Louisiana Democrats in Disarray As Gov. John Bel Edwards’ Path To Reelection Narrows

An analysis of voter registration numbers shows the Democratic Party’s standing continuing to erode in the Bayou State,

Already facing an uphill climb to reelection thanks to his lackluster economic record, broken campaign promises, and a series of shifts to the left, Louisiana Democrat Governor John Bel Edwards is now dealing with growing problems with his party’s base. An analysis of voter registration numbers shows the Democratic Party’s standing continuing to erode in the Bayou State, while a new poll indicates that Democrats are becoming increasingly disenchanted with Edwards, with a sizable portion now hoping for a primary challenge. As the standard bearer for a party that is increasingly out of touch with Louisiana voters who can no longer rely on solid support from the Democratic Party faithful, Edwards’ path to reelection this fall continues to narrow.

Here are some highlights of recent coverage:

The Advocatereported that Edwards “faces a tougher road to winning another four years” because of his party’s eroding standing among voters in Louisiana, with Democrats losing a substantial number of registered voters while Republicans have seen large gains:

But the governor faces a tougher road to winning another four years because the Democratic Party’s standing in Louisiana has continued to erode during his tenure. Compared to when Edwards took office in January 2016, Louisiana has substantially more registered Republicans and fewer Democrats, and Democrats hold fewer seats in the state House as a result of special elections.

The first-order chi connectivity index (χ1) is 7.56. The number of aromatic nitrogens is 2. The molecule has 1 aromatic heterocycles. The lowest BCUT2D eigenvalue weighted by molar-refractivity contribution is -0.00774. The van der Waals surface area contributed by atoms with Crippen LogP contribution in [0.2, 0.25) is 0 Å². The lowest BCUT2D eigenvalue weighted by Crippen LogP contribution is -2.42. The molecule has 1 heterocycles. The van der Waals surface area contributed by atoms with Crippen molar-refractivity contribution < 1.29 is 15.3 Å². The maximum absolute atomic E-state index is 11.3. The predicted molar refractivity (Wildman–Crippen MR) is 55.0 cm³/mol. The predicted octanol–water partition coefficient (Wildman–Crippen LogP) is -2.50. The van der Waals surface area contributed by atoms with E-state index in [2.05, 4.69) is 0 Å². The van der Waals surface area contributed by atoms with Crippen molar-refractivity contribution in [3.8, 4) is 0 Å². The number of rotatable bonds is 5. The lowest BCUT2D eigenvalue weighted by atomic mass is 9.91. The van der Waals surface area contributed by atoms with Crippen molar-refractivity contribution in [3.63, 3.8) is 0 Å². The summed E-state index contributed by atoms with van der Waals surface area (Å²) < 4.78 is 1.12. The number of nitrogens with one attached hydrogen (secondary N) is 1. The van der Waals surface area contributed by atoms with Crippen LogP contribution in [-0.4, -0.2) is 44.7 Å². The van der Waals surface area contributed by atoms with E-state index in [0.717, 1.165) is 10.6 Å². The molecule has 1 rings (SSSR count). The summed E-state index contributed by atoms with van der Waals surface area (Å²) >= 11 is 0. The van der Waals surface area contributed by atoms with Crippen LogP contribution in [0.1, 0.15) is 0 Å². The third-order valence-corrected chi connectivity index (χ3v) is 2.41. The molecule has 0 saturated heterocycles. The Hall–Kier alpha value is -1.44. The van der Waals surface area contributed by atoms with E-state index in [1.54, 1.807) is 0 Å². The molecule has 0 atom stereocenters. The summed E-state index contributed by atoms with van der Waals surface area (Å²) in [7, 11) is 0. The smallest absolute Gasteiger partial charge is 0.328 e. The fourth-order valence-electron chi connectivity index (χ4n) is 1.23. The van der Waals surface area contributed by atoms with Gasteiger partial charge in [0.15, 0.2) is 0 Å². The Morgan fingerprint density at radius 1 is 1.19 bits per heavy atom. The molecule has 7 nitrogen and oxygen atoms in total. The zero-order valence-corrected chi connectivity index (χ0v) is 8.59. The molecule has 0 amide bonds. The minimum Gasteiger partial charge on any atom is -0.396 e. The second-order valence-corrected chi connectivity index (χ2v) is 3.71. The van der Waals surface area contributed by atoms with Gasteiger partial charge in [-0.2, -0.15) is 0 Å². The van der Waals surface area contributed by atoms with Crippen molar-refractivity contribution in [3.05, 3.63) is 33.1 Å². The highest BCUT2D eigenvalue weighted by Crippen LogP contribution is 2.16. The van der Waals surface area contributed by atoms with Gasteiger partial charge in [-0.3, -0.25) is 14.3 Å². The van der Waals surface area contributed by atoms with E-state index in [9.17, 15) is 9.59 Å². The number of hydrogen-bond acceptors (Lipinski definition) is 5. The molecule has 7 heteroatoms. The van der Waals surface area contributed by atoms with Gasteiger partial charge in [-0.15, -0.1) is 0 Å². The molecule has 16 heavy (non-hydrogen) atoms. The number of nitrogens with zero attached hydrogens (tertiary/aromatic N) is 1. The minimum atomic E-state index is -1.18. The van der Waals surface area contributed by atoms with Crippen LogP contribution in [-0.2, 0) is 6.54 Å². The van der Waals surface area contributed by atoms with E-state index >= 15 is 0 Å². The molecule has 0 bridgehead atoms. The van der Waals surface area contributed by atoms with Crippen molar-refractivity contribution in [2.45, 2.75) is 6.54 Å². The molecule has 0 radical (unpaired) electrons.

Edwards is the only Democrat who holds statewide office in Louisiana. The lieutenant governor, the secretary of state, the treasurer, the insurance commissioner and the agriculture commissioner are all Republicans. Republicans also hold solid majorities in the state House and Senate.

Since January 2016, Democrats have lost 6% of their registered voters, from 1,331,636 to 1,261,493, a drop of 70,143.

Over that same period, Republicans have gained 10% more registered voters, from 821,886 to 913,596, an increase of 91,710.

Liberal columnist Stephanie Grace wrote that Edwards now “has to worry about attracting Democrats” as his base issues continue to grow worse:


And while Edwards’ politics haven’t changed, the political landscape in Louisiana too has become a lot more treacherous. His signature on the law authored by Democratic state Sen. John Milkovich of Shreveport probably shores up his support on the right. That’s where his focus has always been, on the theory that Democrats would feel the way Moreno does, that he’s the best they’re going to get in this state.

But now he’s got to worry about the Democrats too — not whether they’ll switch to one of the Republicans challenging him but whether they’ll be so angry that they won’t vote. Another possibility, floated mostly by Republicans, is that a pro-choice Democrat could run and divide his vote…